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Seperation of powers

The constitutional principle that limits the powers vested in any person or institution. It divides governmental authority into three branches: legislative (Parliament or Senate), executive (President or Prime Minister and the Cabinet), and judiciary (Chief Justice and other judges). This principle is expressed fully in the US Constitution, but is used only as a guide in the UK.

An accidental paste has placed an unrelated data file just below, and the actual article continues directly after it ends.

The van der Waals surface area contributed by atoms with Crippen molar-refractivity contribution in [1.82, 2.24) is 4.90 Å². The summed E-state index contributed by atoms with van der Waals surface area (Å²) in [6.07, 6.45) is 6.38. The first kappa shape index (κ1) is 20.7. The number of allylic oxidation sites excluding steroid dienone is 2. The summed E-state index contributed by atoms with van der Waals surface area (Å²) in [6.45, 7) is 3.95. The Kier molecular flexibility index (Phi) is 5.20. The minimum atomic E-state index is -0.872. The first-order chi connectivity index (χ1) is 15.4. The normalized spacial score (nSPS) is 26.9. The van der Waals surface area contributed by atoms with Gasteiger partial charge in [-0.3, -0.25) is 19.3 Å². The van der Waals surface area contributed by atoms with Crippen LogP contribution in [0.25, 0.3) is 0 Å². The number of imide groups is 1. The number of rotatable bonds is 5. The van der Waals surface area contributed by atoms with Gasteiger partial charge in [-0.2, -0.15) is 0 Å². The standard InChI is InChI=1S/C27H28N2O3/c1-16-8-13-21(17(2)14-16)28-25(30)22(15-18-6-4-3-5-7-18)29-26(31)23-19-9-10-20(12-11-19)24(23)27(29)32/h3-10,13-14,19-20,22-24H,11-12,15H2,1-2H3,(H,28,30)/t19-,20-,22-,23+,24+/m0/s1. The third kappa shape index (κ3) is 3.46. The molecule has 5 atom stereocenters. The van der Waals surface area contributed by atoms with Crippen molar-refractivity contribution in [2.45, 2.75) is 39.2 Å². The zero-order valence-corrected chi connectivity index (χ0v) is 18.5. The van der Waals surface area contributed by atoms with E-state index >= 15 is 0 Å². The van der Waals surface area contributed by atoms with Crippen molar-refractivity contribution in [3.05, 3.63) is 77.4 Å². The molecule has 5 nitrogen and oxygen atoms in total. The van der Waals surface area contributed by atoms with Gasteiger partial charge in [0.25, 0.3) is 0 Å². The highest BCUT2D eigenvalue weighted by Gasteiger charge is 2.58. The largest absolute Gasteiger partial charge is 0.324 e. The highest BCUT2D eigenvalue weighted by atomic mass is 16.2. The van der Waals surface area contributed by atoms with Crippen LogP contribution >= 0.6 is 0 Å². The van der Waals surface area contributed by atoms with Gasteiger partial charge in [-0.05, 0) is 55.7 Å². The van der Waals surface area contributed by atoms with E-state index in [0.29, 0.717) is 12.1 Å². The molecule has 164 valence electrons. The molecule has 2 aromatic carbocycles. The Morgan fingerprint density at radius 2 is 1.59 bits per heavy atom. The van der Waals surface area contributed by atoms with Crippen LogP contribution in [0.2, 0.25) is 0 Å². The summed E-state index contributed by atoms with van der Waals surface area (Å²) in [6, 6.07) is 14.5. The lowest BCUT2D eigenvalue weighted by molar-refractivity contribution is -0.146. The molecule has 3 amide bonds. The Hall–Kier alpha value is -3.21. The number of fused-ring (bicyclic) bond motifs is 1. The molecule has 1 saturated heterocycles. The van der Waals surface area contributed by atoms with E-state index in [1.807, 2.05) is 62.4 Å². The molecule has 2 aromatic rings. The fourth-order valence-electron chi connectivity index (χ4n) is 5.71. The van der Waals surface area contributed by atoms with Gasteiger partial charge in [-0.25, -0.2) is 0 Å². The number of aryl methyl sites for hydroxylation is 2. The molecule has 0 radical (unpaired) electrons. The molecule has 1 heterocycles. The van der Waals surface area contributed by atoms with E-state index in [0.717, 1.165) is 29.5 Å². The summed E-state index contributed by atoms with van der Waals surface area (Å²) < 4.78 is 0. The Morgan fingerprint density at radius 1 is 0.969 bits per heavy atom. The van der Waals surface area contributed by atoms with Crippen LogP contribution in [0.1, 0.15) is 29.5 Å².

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Definition: The term separation of powers originated with the Baron de Montesquieu, a French enlightenment writer. However, the actual separation of powers amongst different branches of government can be traced to ancient Greece. The framers of the Constitution decided to base the American governmental system on this idea of three separate branches: executive, judicial, and legislative. The three branches are distinct and have checks and balances on each other. In this way, no one branch can gain absolute power or abuse the power they are given. In the United States, the executive branch is headed by the President and includes the bureaucracy. The legislative branch includes both houses of Congress: the Senate and the House of Representatives. The judicial branch consists of the Supreme Court and the lower federal courts. The division of state and federal government into three independent branches. The first three articles of the U.S. Constitution call for the powers of the federal government to be divided among three separate branches: the legislative, the executive, and the judiciary branch. Under the separation of powers, each branch is independent, has a separate function, and may not usurp the functions of another branch. However, the branches are interrelated. They cooperate with one another and also prevent one another from attempting to assume too much power. This relationship is described as one of checks and balances, where the functions of one branch serve to contain and modify the power of another. Through this elaborate system of safeguards, the Framers of the Constitution sought to protect the nation against tyranny. Under the separation of powers, each branch of government has a specific function. The legislative branch—the Congress—makes the laws. The executive branch—the president—implements the laws. The judiciary—the court system—interprets the laws and decides legal controversies. The system of federal taxation provides a good example of each branch at work. Congress passes legislation regarding taxes. The president is responsible for appointing a director of the Internal Revenue Service to carry out the law through the collection of taxes. The courts rule on cases concerning the application of the tax laws. Under the system of checks and balances, each branch acts as a restraint on the powers of the other two. The president can either sign the legislation of Congress, making it law, or Veto it. The Congress, through the Senate, has the power of advise and consent on presidential appointments and can therefore reject an appointee. The courts, given the sole power to interpret the Constitution and the laws, can uphold or overturn acts of the legislature or rule on actions by the president. Most judges are appointed, and therefore Congress and the president can affect the judiciary. Thus at no time does all authority rest with a single branch of government. Instead, power is measured, apportioned, and restrained among the three government branches. The states also follow the three-part model of government, through state governors, state legislatures, and the state court systems. Our system of government in the United States is largely credited to James Madison and is sometimes called the Madisonian model. Madison set forth his belief in the need for balanced government power in The Federalist, No. 51. However, the concept of separation of powers did not originate with Madison. It is often attributed to the...
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